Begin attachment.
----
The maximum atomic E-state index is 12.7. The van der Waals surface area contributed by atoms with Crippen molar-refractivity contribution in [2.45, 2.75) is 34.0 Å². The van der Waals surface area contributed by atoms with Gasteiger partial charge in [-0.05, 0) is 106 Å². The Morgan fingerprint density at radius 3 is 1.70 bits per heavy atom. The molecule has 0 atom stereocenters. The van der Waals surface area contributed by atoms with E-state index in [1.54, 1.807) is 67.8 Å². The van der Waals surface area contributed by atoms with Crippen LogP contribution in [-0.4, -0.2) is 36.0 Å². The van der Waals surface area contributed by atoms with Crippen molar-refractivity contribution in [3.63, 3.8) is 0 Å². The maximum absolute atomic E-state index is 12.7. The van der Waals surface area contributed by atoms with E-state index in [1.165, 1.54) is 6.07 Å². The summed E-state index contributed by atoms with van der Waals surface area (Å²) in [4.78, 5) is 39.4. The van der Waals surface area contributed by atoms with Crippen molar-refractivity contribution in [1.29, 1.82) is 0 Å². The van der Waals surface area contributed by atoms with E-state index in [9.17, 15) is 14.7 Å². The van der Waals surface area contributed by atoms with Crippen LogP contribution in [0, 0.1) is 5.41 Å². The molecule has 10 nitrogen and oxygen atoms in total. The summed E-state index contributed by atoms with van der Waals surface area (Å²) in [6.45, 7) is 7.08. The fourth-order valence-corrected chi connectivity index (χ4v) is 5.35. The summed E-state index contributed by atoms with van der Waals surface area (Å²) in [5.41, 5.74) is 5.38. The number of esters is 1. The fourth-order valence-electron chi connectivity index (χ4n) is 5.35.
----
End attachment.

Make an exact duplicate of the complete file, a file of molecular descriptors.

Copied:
The maximum atomic E-state index is 12.7. The van der Waals surface area contributed by atoms with Crippen molar-refractivity contribution in [2.45, 2.75) is 34.0 Å². The van der Waals surface area contributed by atoms with Gasteiger partial charge in [-0.05, 0) is 106 Å². The Morgan fingerprint density at radius 3 is 1.70 bits per heavy atom. The molecule has 0 atom stereocenters. The van der Waals surface area contributed by atoms with E-state index in [1.54, 1.807) is 67.8 Å². The van der Waals surface area contributed by atoms with Crippen LogP contribution in [-0.4, -0.2) is 36.0 Å². The van der Waals surface area contributed by atoms with Crippen molar-refractivity contribution in [3.63, 3.8) is 0 Å². The maximum absolute atomic E-state index is 12.7. The van der Waals surface area contributed by atoms with E-state index in [1.165, 1.54) is 6.07 Å². The summed E-state index contributed by atoms with van der Waals surface area (Å²) in [4.78, 5) is 39.4. The van der Waals surface area contributed by atoms with Crippen molar-refractivity contribution in [1.29, 1.82) is 0 Å². The van der Waals surface area contributed by atoms with E-state index in [9.17, 15) is 14.7 Å². The van der Waals surface area contributed by atoms with Crippen LogP contribution in [0, 0.1) is 5.41 Å². The molecule has 10 nitrogen and oxygen atoms in total. The summed E-state index contributed by atoms with van der Waals surface area (Å²) in [6.45, 7) is 7.08. The fourth-order valence-corrected chi connectivity index (χ4v) is 5.35. The summed E-state index contributed by atoms with van der Waals surface area (Å²) in [5.41, 5.74) is 5.38. The number of esters is 1. The fourth-order valence-electron chi connectivity index (χ4n) is 5.35.